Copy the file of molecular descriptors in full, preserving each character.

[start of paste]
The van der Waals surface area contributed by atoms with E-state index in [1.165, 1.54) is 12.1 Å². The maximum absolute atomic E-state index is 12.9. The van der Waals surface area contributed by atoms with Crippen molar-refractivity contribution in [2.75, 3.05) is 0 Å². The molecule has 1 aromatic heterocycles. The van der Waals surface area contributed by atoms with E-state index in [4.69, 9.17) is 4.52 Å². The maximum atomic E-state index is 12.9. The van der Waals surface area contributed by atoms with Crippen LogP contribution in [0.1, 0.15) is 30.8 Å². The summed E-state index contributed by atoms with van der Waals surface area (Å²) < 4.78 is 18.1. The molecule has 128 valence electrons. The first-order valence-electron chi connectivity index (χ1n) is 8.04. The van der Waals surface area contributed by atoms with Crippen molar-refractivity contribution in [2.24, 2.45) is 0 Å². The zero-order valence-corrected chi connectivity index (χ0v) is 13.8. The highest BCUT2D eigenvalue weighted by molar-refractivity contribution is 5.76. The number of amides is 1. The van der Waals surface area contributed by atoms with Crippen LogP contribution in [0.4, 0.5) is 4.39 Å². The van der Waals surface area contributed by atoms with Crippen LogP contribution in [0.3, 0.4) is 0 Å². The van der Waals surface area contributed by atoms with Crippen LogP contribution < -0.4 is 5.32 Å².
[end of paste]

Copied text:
The van der Waals surface area contributed by atoms with E-state index in [1.165, 1.54) is 12.1 Å². The maximum absolute atomic E-state index is 12.9. The van der Waals surface area contributed by atoms with Crippen molar-refractivity contribution in [2.75, 3.05) is 0 Å². The molecule has 1 aromatic heterocycles. The van der Waals surface area contributed by atoms with E-state index in [4.69, 9.17) is 4.52 Å². The maximum atomic E-state index is 12.9. The van der Waals surface area contributed by atoms with Crippen LogP contribution in [0.1, 0.15) is 30.8 Å². The summed E-state index contributed by atoms with van der Waals surface area (Å²) < 4.78 is 18.1. The molecule has 128 valence electrons. The first-order valence-electron chi connectivity index (χ1n) is 8.04. The van der Waals surface area contributed by atoms with Crippen molar-refractivity contribution in [2.24, 2.45) is 0 Å². The zero-order valence-corrected chi connectivity index (χ0v) is 13.8. The highest BCUT2D eigenvalue weighted by molar-refractivity contribution is 5.76. The number of amides is 1. The van der Waals surface area contributed by atoms with Crippen LogP contribution in [0.4, 0.5) is 4.39 Å². The van der Waals surface area contributed by atoms with Crippen LogP contribution in [0.3, 0.4) is 0 Å². The van der Waals surface area contributed by atoms with Crippen LogP contribution < -0.4 is 5.32 Å².